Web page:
As the tick population surges across the United States this summer, one doctor says the best way to avoid being infected with the nasty illnesses the tiny bugs carry is to wear protective clothing and to check your body thoroughly after every trip into the woods.
Just last week, a new study found that ticks have spread far and wide in recent years, and they are now being reported in areas that had never seen ticks before. Even worse, these nasty critters carry bacteria and parasites that cause serious diseases, including Lyme and babesiosis.
All told, disease-carrying ticks were detected in 83 counties across 24 states where they’d never been found before.
“People should be aware of ticks and tick-borne disease, even when they may think there’s not a recorded incidence of a tick in a county,” said study author Nate Nieto, an associate professor with Northern Arizona University’s department of biological sciences. “These things, they’re not obeying borders. They’re going by biology. If they get moved there by a deer or bird or people or pets, they’re going to establish themselves and start growing.”
And with more ticks comes more disease.
In May, the U.S. Centers for Disease Control and Prevention reported that illnesses spread by ticks doubled between 2004 and 2016.
Why the big jump?
According to Dr. Robert Glatter, an emergency physician at Lenox Hill Hospital in New York City, “The current surge in tick-borne diseases is a result of a combination of factors, including a much shorter and milder winter, combined with a greater number of acorns produced by oak trees, which has, in turn, increased the food supply for mice and other rodents which serve as hosts for these ticks.”
So, how can you still enjoy nature?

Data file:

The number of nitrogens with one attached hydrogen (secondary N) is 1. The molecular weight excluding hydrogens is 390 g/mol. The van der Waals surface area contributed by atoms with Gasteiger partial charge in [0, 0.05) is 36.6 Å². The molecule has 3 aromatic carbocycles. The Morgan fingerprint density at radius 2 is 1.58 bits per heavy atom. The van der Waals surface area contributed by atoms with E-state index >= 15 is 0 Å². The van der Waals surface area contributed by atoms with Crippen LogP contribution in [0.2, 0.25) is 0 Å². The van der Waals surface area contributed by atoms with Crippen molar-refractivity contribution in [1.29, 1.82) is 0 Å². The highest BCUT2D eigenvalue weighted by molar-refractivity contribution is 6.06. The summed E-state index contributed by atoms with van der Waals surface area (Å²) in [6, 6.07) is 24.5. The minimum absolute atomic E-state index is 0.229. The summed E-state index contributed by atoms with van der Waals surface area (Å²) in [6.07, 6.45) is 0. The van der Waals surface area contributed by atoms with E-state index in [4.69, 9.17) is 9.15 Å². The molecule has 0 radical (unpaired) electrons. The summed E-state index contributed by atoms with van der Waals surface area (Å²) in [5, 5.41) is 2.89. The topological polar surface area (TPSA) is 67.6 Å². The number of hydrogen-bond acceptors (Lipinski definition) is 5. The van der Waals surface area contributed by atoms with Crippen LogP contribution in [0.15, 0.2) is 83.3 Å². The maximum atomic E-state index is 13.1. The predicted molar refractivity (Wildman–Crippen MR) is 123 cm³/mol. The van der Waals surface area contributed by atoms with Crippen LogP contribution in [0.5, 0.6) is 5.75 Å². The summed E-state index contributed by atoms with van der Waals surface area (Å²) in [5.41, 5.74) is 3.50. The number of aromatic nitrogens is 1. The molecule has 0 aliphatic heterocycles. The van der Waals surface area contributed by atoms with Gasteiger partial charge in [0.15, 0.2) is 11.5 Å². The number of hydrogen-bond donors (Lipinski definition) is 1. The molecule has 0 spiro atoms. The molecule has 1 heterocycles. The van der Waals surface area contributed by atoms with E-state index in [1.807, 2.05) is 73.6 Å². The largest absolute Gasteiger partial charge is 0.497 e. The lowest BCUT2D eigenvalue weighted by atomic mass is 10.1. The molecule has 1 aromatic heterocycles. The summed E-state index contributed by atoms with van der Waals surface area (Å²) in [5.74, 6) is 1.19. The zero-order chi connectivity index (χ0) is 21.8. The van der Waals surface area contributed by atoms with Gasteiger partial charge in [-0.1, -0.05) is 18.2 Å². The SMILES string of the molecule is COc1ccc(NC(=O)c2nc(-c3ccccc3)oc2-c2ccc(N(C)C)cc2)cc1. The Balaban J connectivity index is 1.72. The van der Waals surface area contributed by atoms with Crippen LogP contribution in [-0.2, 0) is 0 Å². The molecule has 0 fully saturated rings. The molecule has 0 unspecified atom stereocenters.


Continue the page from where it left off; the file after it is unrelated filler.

“The fact that we don’t have a vaccine for eliminating tick-borne diseases means that we have to take extra precautions to avoid exposure to them in our environment,” Glatter stressed.
“It’s important to check for ticks in places on your body that you may not consider,” he noted. “This includes behind the knee, especially after you go hiking in the woods or horseback riding.”
And there are even more unusual places on your body to consider and check.
“In one patient who was having persistent facial pain and congestion, I discovered and removed a tick in her nose. It’s certainly not a common place to find an embedded tick, but it’s not impossible, since ticks seek shelter and warm areas to hide,” Glatter explained.
“I also have removed ticks on the buttocks, and in other cases on the labia of the vagina as well as on the scrotum and shaft of the penis,” he added. “In these cases, people were sitting and frolicking in wooded or grassy areas, often just wearing bathing suits or shorts without undergarments.”
Even the belly button is not safe from a tick bite. And routine checks of the ears, scalp, ankles and lower legs are always wise, Glatter said.
“I have also removed ticks between patients’ toes after walking barefoot in the woods,” he added. “I would recommend that people not walk barefoot in the woods for this simple reason, in addition to the risk of sustaining a puncture or injury to the foot as well.”
Even your backyard might not be a safe place, though ticks tend to prefer woods and grassy areas.
“The only surefire way to prevent tickborne disease is to reduce the risk of getting tick bites,” Glatter stressed. “I recommend using insect repellent, DEET (at least 20 percent) and wearing long sleeves and pants as protective measures against ticks if you are gardening, hiking or walking in the woods. Also, avoid sitting on stone walls and grassy areas.”
It’s even smarter to apply a repellent such as permethrin to socks, boots, pants and tents, he added. While DEET can only repel ticks, permethrin actually kills them within 10 to 30 seconds of exposure.
And don’t forget to check your pets after every outing. If you see ticks, remove them whenever possible using a tweezer, to prevent any embedded tick body parts from being left behind, Glatter said.
If you are bitten by a tick, you should see a doctor who can test you for Lyme disease, according to the U.S. Centers for Disease Control and Prevention.
Visit the U.S. Centers for Disease Control and Prevention for more on ticks.